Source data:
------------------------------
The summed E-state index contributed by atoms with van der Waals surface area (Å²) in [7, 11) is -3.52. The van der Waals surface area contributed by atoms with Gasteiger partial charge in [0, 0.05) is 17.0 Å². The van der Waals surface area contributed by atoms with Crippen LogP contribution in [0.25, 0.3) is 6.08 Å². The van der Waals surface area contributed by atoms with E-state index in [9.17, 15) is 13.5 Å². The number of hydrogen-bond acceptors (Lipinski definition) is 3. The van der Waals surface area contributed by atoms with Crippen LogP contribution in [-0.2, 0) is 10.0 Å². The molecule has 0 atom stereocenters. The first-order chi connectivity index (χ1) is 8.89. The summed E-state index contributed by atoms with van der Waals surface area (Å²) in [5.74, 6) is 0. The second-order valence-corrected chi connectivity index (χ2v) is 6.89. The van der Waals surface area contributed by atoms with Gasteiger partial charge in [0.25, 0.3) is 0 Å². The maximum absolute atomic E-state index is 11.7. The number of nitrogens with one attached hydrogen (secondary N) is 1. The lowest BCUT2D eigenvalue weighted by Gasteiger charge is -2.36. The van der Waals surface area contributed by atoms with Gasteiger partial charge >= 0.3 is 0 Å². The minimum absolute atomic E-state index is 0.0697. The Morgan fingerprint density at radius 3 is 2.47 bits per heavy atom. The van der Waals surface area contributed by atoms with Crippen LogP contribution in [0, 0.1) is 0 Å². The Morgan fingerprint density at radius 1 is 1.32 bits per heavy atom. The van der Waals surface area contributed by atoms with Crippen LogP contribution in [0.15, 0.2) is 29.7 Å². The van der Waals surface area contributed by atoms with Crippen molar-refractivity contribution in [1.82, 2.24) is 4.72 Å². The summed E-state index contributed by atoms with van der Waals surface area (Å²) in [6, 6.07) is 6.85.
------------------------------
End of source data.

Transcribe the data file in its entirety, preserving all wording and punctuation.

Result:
The summed E-state index contributed by atoms with van der Waals surface area (Å²) in [7, 11) is -3.52. The van der Waals surface area contributed by atoms with Gasteiger partial charge in [0, 0.05) is 17.0 Å². The van der Waals surface area contributed by atoms with Crippen LogP contribution in [0.25, 0.3) is 6.08 Å². The van der Waals surface area contributed by atoms with E-state index in [9.17, 15) is 13.5 Å². The number of hydrogen-bond acceptors (Lipinski definition) is 3. The van der Waals surface area contributed by atoms with Crippen LogP contribution in [-0.2, 0) is 10.0 Å². The molecule has 0 atom stereocenters. The first-order chi connectivity index (χ1) is 8.89. The summed E-state index contributed by atoms with van der Waals surface area (Å²) in [5.74, 6) is 0. The second-order valence-corrected chi connectivity index (χ2v) is 6.89. The van der Waals surface area contributed by atoms with Gasteiger partial charge in [0.25, 0.3) is 0 Å². The maximum absolute atomic E-state index is 11.7. The number of nitrogens with one attached hydrogen (secondary N) is 1. The lowest BCUT2D eigenvalue weighted by Gasteiger charge is -2.36. The van der Waals surface area contributed by atoms with Gasteiger partial charge >= 0.3 is 0 Å². The minimum absolute atomic E-state index is 0.0697. The Morgan fingerprint density at radius 3 is 2.47 bits per heavy atom. The van der Waals surface area contributed by atoms with Crippen LogP contribution in [0, 0.1) is 0 Å². The Morgan fingerprint density at radius 1 is 1.32 bits per heavy atom. The van der Waals surface area contributed by atoms with Crippen LogP contribution in [0.15, 0.2) is 29.7 Å². The van der Waals surface area contributed by atoms with Crippen molar-refractivity contribution in [1.82, 2.24) is 4.72 Å². The summed E-state index contributed by atoms with van der Waals surface area (Å²) in [6, 6.07) is 6.85.